Later in his career, the famous artist William Heath-Robinson (1872-1944) created works of great ingenuity that showed complex inventions that were created to solve real everyday problems.  The genius of his work was that his held-together-with-string contraptions looked comically plausible. This genre of harmless mad-inventorism has endured, for example as the eccentric Wallace and Grommet characters.

The problem arises when this seat-of-the-pants incremental invent-patch-and-fix approach is applied to real systems – in particular a healthcare system. We end up with the same result – a Heath-Robinson contraption that is held together with Red Tape.

The complex bureaucracy both holds the system together and clogs up the working – and everyone knows it. It is not harmless though – it is expensive, slow and lethal.  How then do we remove the Red Tape to allow the machine to work more quickly, more safely and more affordably – without the whole contraption falling apart?

A good first step would be to stop adding yet more Red Tape. A sensible next step would be to learn how to make the Red Tap redundant before removing it. However, if we knew how to do that already we would not have let the Red Tapeworms infest our healthcare system in the first place!  This uncomfortable conclusion raises some questions …

What insight, knowledge and skill are we missing?
Where do we need to look to find the skills we lack?
Who knows how to safely eliminate the Red Tapeworms?
Can they teach the rest of us?
How long will it take us to learn and apply the knowledge?
Why might we justify continuing as we are?
Why might we want to maintain the status quo?
Why might we ignore the symptoms and not seek advice?
What are we scared of? Having to accept some humility?

That doesn’t sound like a large price to pay for improvement!

I learned a new trick this week and I am very pleased with myself for two reasons. Firstly because I had the fortune to have been recommended this trick; and secondly because I had the foresight to persevere when the first attempt didn’t work very well.  The trick I learned was using a webinar to provide interactive training. “Oh that’s old hat!” I hear some of you saying. Yes, teleconferencing and webinars have been around for a while – and when I tried it a few years ago I was disappointed and that early experience probably raised my unconscious resistance. The world has moved on – and I hadn’t. High-speed wireless broadband is now widely available and the webinar software is much improved.  It was a breeze to set up (though getting one’s microphone and speakers to work seems a perennial problem!). The training I was offering was for the BaseLine process behaviour chart software – and by being able to share the dynamic image of the application on my computer with all the invitees I was able to talk through what I was doing, how I was doing it and the reasons why I was doing it.  The immediate feedback from the invitees allowed me to pace the demonstration, repeat aspects that were unclear, answer novel queries and to demonstrate features that I had not intended to in my script.  The tried and tested see-do-teach method has been reborn in the Information Age and this old dog is definitely wagging his tail and looking forward to his walk in the park (and maybe a tasty treat, huh?)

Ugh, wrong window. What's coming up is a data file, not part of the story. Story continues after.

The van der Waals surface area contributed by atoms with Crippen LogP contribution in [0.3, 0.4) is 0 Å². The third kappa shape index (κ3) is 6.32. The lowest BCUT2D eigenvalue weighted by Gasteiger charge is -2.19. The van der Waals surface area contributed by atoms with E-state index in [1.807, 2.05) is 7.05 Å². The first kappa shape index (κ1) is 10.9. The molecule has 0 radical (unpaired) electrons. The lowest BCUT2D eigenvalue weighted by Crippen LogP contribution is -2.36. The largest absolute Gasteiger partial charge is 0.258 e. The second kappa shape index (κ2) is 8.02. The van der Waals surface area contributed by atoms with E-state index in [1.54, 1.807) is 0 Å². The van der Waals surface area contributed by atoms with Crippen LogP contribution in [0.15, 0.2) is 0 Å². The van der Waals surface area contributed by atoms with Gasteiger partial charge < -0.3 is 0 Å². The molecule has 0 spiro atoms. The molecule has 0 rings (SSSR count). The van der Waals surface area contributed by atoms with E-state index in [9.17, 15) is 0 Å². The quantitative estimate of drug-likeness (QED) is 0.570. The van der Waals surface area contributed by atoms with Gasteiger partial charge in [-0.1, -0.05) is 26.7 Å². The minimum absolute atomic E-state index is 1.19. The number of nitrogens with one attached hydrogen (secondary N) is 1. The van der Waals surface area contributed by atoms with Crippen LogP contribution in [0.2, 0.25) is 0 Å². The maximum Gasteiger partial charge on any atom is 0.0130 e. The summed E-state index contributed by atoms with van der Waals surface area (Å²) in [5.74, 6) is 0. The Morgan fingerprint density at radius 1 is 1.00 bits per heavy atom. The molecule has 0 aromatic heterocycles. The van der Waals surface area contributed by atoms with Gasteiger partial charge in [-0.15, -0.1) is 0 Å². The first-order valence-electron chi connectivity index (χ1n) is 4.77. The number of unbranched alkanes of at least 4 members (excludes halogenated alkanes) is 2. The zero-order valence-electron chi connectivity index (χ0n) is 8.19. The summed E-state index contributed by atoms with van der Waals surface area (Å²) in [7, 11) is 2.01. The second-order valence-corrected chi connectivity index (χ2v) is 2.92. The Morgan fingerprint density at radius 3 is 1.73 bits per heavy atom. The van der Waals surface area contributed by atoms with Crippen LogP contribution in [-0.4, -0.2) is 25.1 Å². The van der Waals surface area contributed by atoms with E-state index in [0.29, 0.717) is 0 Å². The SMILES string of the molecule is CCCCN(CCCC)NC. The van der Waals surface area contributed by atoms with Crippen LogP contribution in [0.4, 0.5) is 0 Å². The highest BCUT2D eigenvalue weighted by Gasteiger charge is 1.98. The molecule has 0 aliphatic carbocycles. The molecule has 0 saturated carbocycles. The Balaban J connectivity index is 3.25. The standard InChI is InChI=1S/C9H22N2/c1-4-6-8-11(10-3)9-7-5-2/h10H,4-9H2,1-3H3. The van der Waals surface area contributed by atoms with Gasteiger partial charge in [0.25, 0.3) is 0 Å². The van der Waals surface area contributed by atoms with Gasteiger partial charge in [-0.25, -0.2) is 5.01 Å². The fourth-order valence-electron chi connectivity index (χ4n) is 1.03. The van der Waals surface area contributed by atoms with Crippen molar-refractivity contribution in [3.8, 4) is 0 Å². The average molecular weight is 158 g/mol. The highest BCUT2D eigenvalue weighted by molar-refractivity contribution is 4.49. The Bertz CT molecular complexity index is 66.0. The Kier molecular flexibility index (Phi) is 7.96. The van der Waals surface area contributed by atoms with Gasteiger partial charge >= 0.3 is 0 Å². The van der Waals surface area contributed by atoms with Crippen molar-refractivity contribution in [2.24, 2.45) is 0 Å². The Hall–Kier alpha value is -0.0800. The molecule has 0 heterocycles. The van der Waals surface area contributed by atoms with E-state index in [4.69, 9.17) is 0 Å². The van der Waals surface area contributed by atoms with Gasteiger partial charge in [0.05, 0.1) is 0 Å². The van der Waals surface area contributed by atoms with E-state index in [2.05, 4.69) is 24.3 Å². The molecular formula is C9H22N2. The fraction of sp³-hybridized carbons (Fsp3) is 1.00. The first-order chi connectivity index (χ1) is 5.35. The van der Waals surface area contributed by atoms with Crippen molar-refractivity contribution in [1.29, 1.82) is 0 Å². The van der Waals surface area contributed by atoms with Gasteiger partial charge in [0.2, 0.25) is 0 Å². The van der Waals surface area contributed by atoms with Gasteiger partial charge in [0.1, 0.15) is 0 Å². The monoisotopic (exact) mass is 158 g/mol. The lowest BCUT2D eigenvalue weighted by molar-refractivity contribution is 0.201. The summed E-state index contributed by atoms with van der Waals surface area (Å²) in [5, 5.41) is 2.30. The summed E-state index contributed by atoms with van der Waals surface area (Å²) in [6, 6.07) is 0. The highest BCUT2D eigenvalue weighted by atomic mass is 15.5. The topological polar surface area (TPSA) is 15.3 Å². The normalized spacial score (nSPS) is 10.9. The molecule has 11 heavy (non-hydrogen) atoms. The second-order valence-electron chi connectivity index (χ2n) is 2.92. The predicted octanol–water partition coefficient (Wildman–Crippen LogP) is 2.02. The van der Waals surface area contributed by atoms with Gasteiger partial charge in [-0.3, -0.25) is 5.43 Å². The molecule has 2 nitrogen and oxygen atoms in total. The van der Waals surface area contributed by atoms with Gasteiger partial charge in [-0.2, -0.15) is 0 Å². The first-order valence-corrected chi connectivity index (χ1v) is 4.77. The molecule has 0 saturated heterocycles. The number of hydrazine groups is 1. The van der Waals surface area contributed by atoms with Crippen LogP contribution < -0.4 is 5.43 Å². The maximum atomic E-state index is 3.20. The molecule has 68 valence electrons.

Improvement implies change;

… change implies learning;

… learning implies asking questions;

… and asking questions implies listening with both humility and confidence.

The humility of knowing that their are many things we do not yet understand; and the confidence of knowing that there are many ways we can grow our understanding.

Change is a force – and when we apply a force to a system we meet resistance.

The natural response to feeling resistance is to push harder; and when we do that the force of resistance increases. With each escalation the amount of effort required for both sides to maintain the stalemate increases and the outcome of the trial is decided by the strength and stamina of the protagonists.

One may break, tire or give up …. eventually.

The counter-intuitive reaction to meeting resistance is to push less and to learn more; and it is more effective strategy.


We can observe this principle in the behaviour of a system that is required to deliver a specific performance – such as a delivery time.  The required performance is often labelled a “target” and is usually enforced with a carrot-flavoured-stick wrapped in a legal contract.

The characteristic sign on the performance chart of pushing against an immovable target is the Horned Gaussian – the natural behaviour of the system painfully distorted by the target.

Our natural reaction is to push harder; and initially we may be rewarded with some progress.  And with a Herculean effort we may actually achieve the target – though at what cost?

Our front-line fighters are engaged in a never-ending trial of strength, holding back the Horn that towers over them and that threatens to tip over the target at any moment.

The effort, time, and money expended is out of all proportion to the improvement gained and just maintaining the status quo is exhausting.

Our unconscious belief is that if we weather the storm and push hard enough we will “break” the resistance, and after that it will be plain sailing. This strategy might work in the affairs of Man – it doesn’t work with Nature.

We won’t break the Laws of Nature by pushing harder. They will break us.

So, consider what might happen if we did the opposite?

When we feel resistance we pull back a bit; we ask questions; we seek to see from the opposite perspective and to broaden our own perspective; we seek to expand our knowledge and to deepen our understanding.

When we redirect our effort, time and money into understanding the source of the resistance we uncover novel options; we get those golden “eureka!” moments that lead to synergism rather than to antagonism; to win-win rather than lose-lose outcomes.

Those options were there all along – they were just not visible with our push mindset.

Change is a force – so “May the 4th be with you“.